MEASLES OUTBREAK: NSW Health issues urgent warning following a case of measles in Sydney

NSW Health has issued an urgent warning as well as a list of ‘exposure sites’ after a case of measles has been reported in Sydney.

The patient is now isolated in a hospital but was out in the community whilst infectious, and therefore, NSW Health is altering the public.

It’s the first case of measles in the state since February 2020.

Measles Warning: Seventh Case Contracted Brought Back To NSW

Where the patient went in the community while infectious with measles

The patient is a 50-year-old who contracted the virus while overseas in Asia but developed symptoms when they returned to Sydney.

Here is the list of places the person went while infected:

Andrew’s Catholic Church Malabar for mass, Sunday 4 September at 10.30am

Tyree Energy Building, University of NSW on Tuesday 6 September (all day)

Lounge Restaurant, University of NSW on Tuesday 6 September, 12.15pm to 2pm

•Pacific Square, Maroubra on Wednesday 7 September, 9am to 11am

NSW Health Executive Director Dr Jeremy McAnulty has urged anyone who was at those locations to monitor themselves for symptoms until September 24.

Those vulnerable are people who are unvaccinated, have not had two-lifetime doses of the measles vaccine, have a confirmed history of measles infection or have a weakened immune system. 

You can call your local public health unit ASAP on 1300 066 055 for advice or if you have any concerns. 

measles baby

Symptoms to look out for:

  • Fever
  • Sore eyes
  • Cough
  • Red blotchy rash spreading from the head and neck to the rest of the body

If you have these symptoms you are urged to call your GP as soon as possible and do not sit in a waiting room while infectious with other patients.

Measles is highly contagious and is spread in the air through coughing or sneezing by someone who is unwell with the disease.

The measles vaccine is available and free to anyone born during or after 1966 who doesn’t have two documented doses of measles vaccine.

“Maintaining high rates of measles immunisation within the community reduces the risk of measles being imported into Australia by returned travellers,” says Dr McAnulty.

“The measles-mumps-rubella vaccine is a safe and effective protection against measles.”

“It’s free for anyone born during or after 1966 who hasn’t already had two doses. If you’re unsure whether you’ve had two doses, it’s safe to have another.”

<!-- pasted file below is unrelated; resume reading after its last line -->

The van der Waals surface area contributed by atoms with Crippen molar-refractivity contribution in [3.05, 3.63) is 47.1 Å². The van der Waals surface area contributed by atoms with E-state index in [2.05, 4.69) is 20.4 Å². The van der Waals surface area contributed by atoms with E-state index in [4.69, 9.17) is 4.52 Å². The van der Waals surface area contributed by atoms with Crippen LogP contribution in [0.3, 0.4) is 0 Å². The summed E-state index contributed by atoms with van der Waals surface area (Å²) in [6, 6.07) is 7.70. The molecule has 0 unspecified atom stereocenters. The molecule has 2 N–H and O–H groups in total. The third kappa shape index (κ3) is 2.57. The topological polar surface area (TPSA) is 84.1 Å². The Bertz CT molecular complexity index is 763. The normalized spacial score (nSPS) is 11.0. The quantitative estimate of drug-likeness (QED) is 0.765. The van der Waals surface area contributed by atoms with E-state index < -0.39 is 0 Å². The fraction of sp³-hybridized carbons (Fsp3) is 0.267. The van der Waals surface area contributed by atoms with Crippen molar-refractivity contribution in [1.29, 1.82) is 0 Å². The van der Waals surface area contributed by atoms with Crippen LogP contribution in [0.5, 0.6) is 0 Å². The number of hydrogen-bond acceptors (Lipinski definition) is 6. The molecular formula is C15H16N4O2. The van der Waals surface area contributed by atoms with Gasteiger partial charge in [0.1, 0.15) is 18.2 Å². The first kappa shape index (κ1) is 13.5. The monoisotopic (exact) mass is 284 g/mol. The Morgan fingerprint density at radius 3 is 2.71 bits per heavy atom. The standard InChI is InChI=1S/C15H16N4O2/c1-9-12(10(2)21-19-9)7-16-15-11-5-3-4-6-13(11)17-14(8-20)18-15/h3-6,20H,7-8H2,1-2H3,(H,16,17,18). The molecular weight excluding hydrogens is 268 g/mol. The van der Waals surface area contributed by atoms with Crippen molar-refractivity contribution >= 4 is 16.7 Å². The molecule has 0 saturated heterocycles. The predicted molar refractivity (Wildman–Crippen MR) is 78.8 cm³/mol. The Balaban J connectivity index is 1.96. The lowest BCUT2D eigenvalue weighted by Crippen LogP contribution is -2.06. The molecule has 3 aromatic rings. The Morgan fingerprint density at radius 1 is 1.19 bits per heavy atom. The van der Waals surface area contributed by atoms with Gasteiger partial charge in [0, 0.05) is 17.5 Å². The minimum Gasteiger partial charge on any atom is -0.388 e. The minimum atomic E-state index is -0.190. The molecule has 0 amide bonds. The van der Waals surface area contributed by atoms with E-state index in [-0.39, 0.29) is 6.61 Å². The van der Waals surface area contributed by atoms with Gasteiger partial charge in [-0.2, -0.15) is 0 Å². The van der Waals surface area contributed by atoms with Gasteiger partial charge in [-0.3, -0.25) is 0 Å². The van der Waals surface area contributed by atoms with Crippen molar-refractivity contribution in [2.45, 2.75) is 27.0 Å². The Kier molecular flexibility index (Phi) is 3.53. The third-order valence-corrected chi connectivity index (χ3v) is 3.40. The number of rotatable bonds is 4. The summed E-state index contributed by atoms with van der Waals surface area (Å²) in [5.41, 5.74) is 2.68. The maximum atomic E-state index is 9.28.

In June, there was a reported case of measles in a Victorian resident who visited the border region but stayed in Albury while unknowingly infectious.

Measles

People with measles symptoms should:

  • Seek medical advice as soon as possible
  • Stay home from work or school
  • Limit other activities to avoid exposing others
  • Call ahead before visiting the doctor or emergency department so that arrangements can be made to minimise the risk of spreading the infection.

For more information about measles, as well as the signs and symptoms, read NSW Health’s guide here.

If you are worried or need support, we advise you to speak to your GP as soon as possible.

Measles: What is it, what are the symptoms and what to do

Measles Vaccine

Measles is a highly infectious viral illness that can begin with a cough, fever, sore red eyes and runny nose, which will then develop into a red spotty rash on the face and neck after three to four days. These symptoms often appear within 10 days of exposure but can sometimes take up to 18 days to appear.

According to the World Health Organisation (WHO), measles cases have risen in the last year.

Symptoms to look out for:

  • A runny nose
  • Red eyes
  • A cough
  • Fever and a rash

Measles has an incubation period of between 7 and 18 days.

What to do if you suspect you or your child has measles

  • Seek medical advice immediately
  • Stay home from work or school
  • Limit other activities to avoid exposing others
  • Call ahead before visiting the doctor or emergency department so that arrangements can be made to minimise the risk of spreading the infection

If you are worried or need support, we advise you to speak to your GP as soon as possible.

Who is at risk?

NSW Health states that most people born before 1966 are immune to the virus. However, people at risk of contracting measles include:

  • People born after 1966, and have not had two doses of the measles vacation from the age of 12 months
  • Babies before the age of one who have not yet been vaccinated
  • People with a weakened immune system (for example someone undergoing chemotherapy)
  • People who are not immune and travel to countries where measles is prominent

Also, do not hesitate to seek medical assistance if you believe someone in your family has contracted measles.

For more information on the facts about measles, as well as the signs and symptoms, read NSW Health’s guide here.

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